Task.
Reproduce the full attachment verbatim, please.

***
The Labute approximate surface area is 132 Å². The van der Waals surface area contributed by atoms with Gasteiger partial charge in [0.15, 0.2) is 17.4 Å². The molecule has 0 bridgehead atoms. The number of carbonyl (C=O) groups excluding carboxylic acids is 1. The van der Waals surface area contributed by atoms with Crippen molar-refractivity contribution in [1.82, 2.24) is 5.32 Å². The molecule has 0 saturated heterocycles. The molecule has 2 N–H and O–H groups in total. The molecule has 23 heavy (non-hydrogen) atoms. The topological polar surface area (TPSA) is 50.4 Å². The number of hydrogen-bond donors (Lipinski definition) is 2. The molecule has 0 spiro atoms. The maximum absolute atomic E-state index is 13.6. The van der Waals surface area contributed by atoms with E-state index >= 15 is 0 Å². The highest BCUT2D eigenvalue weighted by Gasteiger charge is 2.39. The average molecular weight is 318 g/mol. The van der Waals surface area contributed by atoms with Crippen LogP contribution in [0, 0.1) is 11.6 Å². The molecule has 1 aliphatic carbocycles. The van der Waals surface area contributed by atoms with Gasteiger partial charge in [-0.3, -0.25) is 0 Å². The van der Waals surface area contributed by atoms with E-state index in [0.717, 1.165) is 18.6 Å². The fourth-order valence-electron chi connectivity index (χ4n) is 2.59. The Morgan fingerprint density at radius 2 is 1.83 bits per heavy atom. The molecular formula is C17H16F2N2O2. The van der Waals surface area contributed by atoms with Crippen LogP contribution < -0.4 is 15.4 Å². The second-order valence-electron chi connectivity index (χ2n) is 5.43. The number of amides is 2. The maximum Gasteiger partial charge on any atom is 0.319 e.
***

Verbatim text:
The Labute approximate surface area is 132 Å². The van der Waals surface area contributed by atoms with Gasteiger partial charge in [0.15, 0.2) is 17.4 Å². The molecule has 0 bridgehead atoms. The number of carbonyl (C=O) groups excluding carboxylic acids is 1. The van der Waals surface area contributed by atoms with Crippen molar-refractivity contribution in [1.82, 2.24) is 5.32 Å². The molecule has 0 saturated heterocycles. The molecule has 2 N–H and O–H groups in total. The molecule has 23 heavy (non-hydrogen) atoms. The topological polar surface area (TPSA) is 50.4 Å². The number of hydrogen-bond donors (Lipinski definition) is 2. The molecule has 0 spiro atoms. The maximum absolute atomic E-state index is 13.6. The van der Waals surface area contributed by atoms with E-state index >= 15 is 0 Å². The highest BCUT2D eigenvalue weighted by Gasteiger charge is 2.39. The average molecular weight is 318 g/mol. The van der Waals surface area contributed by atoms with Crippen LogP contribution in [0, 0.1) is 11.6 Å². The molecule has 1 aliphatic carbocycles. The van der Waals surface area contributed by atoms with Gasteiger partial charge in [-0.3, -0.25) is 0 Å². The van der Waals surface area contributed by atoms with E-state index in [0.717, 1.165) is 18.6 Å². The fourth-order valence-electron chi connectivity index (χ4n) is 2.59. The Morgan fingerprint density at radius 2 is 1.83 bits per heavy atom. The molecular formula is C17H16F2N2O2. The van der Waals surface area contributed by atoms with Crippen LogP contribution < -0.4 is 15.4 Å². The second-order valence-electron chi connectivity index (χ2n) is 5.43. The number of amides is 2. The maximum Gasteiger partial charge on any atom is 0.319 e.